Artwork inspired by politics

Pictured above is “Reprobate’s Offering,” one of the pieces displayed in the exhibit. (credit: Myyk Seok | Photo Staff) Pictured above is “Reprobate’s Offering,” one of the pieces displayed in the exhibit. (credit: Myyk Seok | Photo Staff)

With much anticipated pomp and circumstance, the inauguration of Barack Obama promises this nation fresh hope and proof of the landmark changes promised in his campaign. About 2 million people are expected to make the pilgrimage to the capital to hear President-elect Obama recite the classic words. For many, Obama’s speeches represent the fundamental themes of American greatness.

As he explained to ABC news, Obama wishes to “project confidence that if we take the right measures, that we can once again be that country, that beacon for the world.” And the whole country, too, is waiting to see the defining moment of America’s “rebirth” and rise of a modern Geist.

Coinciding with the inauguration, Future Tenant Galleries and guest curator Lauri Mancuso (BFA ’91) are exhibiting Sworn In, a multimedia group show featuring politically-minded works. The exhibit was modeled after the Presidential Art Collection, with works mimicking those in the White House salon. However, unlike the Presidential Art Collection, the gallery had a slouchy air with dimmed lights, free beer, and sinfully casual red walls.

The exhibit opened on Friday, Jan. 16 with amateur video showings, and live music that seemed to be a cross between Meredith Monk and The Cranberries. The works ranged from presidential portraits to ironic presidential pet portrait tapestries. The most notable works included “American Landscape,” an oil on linen by David Mirello, and “Reprobate’s Offering,” an oil on canvas by Darien D’Alfonzo (BFA ‘84).

“American Landscape” has a surreal aesthetic depicting a mythical siren and a flame-breathing unicorn battling in a bleak, Waiting for Godot reminiscent landscape. The metaphors evaded most viewers, yet it was nonetheless inventive and technically masterful.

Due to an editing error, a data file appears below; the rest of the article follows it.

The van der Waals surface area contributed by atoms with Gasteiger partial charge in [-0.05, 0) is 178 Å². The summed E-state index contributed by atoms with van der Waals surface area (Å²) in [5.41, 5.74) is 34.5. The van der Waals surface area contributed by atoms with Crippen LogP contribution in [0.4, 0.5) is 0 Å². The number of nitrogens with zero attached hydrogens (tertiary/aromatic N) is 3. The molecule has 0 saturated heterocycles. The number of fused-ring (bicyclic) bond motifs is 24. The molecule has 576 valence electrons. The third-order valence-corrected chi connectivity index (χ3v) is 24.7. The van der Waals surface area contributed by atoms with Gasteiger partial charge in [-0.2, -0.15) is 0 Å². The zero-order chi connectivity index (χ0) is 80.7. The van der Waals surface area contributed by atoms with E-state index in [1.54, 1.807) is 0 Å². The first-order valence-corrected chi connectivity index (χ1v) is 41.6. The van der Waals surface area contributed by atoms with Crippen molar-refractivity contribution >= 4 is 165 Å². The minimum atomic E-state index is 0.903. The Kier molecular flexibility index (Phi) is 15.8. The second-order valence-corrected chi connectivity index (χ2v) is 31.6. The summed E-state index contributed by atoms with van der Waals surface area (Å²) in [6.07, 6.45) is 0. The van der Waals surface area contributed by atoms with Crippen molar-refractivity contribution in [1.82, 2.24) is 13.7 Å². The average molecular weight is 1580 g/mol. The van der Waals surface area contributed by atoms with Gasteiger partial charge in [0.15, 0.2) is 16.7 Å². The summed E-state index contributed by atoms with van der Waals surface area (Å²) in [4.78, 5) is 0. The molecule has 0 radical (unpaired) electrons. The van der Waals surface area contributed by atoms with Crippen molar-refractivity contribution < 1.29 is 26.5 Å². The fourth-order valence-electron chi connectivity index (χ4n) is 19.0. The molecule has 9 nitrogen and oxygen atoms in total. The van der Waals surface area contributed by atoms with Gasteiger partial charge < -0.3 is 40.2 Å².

“Reprobate’s Offering” depicted a man in a bedroom, stepping on glass and placing an empty jar on top of a closet. The painting echoed the style of Diego Rivera, with flat and geometric planes of color. The title suggests that the man in the painting was a reprobate, or Catholic soul pre-ordained to damnation. This nihilistic imagery was the most critical foreshadowing of the years to come.

The exhibit also included works by Edgar Um Bucholtz (BFA ‘92), Sarah Smith (San Francisco, Calif. and Carnegie Mellon alumna, BFA ‘91), Akil Harris, Spoon Popkin, Ben Gersch, Jennifer Lee (BFA ‘00), Suzann Miriello, and John Riegert (BFA ‘92). Overall, the rest of the works seem inconsequential to the inauguration.

While Tuesday’s events grip the nation with unbridled joy and anticipation, this show failed to replicate or subvert the same energy. When one first thinks of “political” art, he or she might envision cynical leftist propaganda exposing the alleged idiocy, injustice, or immoderation of our nation’s leaders. Yet, the art works exhibited did not portray any political agendas or initiatives. Most of the works failed to exploit or appropriate current political ideologies or symbols. While many locals braved the cold to attend the opening, the audience was overwhelmingly apathetic and disinterested. The inauguration itself is a parade of the American ego, a celebration of our very own national identity, but Sworn In failed to embody this spirit.